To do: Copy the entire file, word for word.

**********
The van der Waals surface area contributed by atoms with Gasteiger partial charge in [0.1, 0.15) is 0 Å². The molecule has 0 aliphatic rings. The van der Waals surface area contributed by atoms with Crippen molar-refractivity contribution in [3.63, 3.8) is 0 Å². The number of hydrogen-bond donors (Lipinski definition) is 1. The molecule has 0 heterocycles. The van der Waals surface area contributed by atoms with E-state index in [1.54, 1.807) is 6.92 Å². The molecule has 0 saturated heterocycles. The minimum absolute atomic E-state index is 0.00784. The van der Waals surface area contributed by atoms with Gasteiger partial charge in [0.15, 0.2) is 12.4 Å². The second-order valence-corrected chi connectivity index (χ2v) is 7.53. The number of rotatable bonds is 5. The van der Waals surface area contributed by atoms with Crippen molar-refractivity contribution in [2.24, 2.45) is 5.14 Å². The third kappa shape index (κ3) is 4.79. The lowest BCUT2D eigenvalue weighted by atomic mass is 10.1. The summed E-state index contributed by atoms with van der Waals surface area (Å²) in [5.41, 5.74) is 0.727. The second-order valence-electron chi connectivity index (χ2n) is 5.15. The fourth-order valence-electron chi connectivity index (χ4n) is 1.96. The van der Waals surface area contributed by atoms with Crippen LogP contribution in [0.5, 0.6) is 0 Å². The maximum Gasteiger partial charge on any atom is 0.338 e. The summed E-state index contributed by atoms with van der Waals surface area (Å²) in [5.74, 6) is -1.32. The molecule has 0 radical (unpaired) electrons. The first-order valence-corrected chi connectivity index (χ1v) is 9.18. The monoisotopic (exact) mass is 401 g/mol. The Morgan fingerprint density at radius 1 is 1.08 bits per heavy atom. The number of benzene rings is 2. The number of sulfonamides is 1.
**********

The van der Waals surface area contributed by atoms with Gasteiger partial charge in [0.1, 0.15) is 0 Å². The molecule has 0 aliphatic rings. The van der Waals surface area contributed by atoms with Crippen molar-refractivity contribution in [3.63, 3.8) is 0 Å². The number of hydrogen-bond donors (Lipinski definition) is 1. The molecule has 0 heterocycles. The van der Waals surface area contributed by atoms with E-state index in [1.54, 1.807) is 6.92 Å². The molecule has 0 saturated heterocycles. The minimum absolute atomic E-state index is 0.00784. The van der Waals surface area contributed by atoms with Gasteiger partial charge in [0.15, 0.2) is 12.4 Å². The second-order valence-corrected chi connectivity index (χ2v) is 7.53. The number of rotatable bonds is 5. The van der Waals surface area contributed by atoms with Crippen molar-refractivity contribution in [2.24, 2.45) is 5.14 Å². The third kappa shape index (κ3) is 4.79. The lowest BCUT2D eigenvalue weighted by atomic mass is 10.1. The summed E-state index contributed by atoms with van der Waals surface area (Å²) in [5.41, 5.74) is 0.727. The second-order valence-electron chi connectivity index (χ2n) is 5.15. The fourth-order valence-electron chi connectivity index (χ4n) is 1.96. The van der Waals surface area contributed by atoms with Crippen LogP contribution in [0.5, 0.6) is 0 Å². The maximum Gasteiger partial charge on any atom is 0.338 e. The summed E-state index contributed by atoms with van der Waals surface area (Å²) in [5.74, 6) is -1.32. The molecule has 0 radical (unpaired) electrons. The first-order valence-corrected chi connectivity index (χ1v) is 9.18. The monoisotopic (exact) mass is 401 g/mol. The Morgan fingerprint density at radius 1 is 1.08 bits per heavy atom. The number of benzene rings is 2. The number of sulfonamides is 1.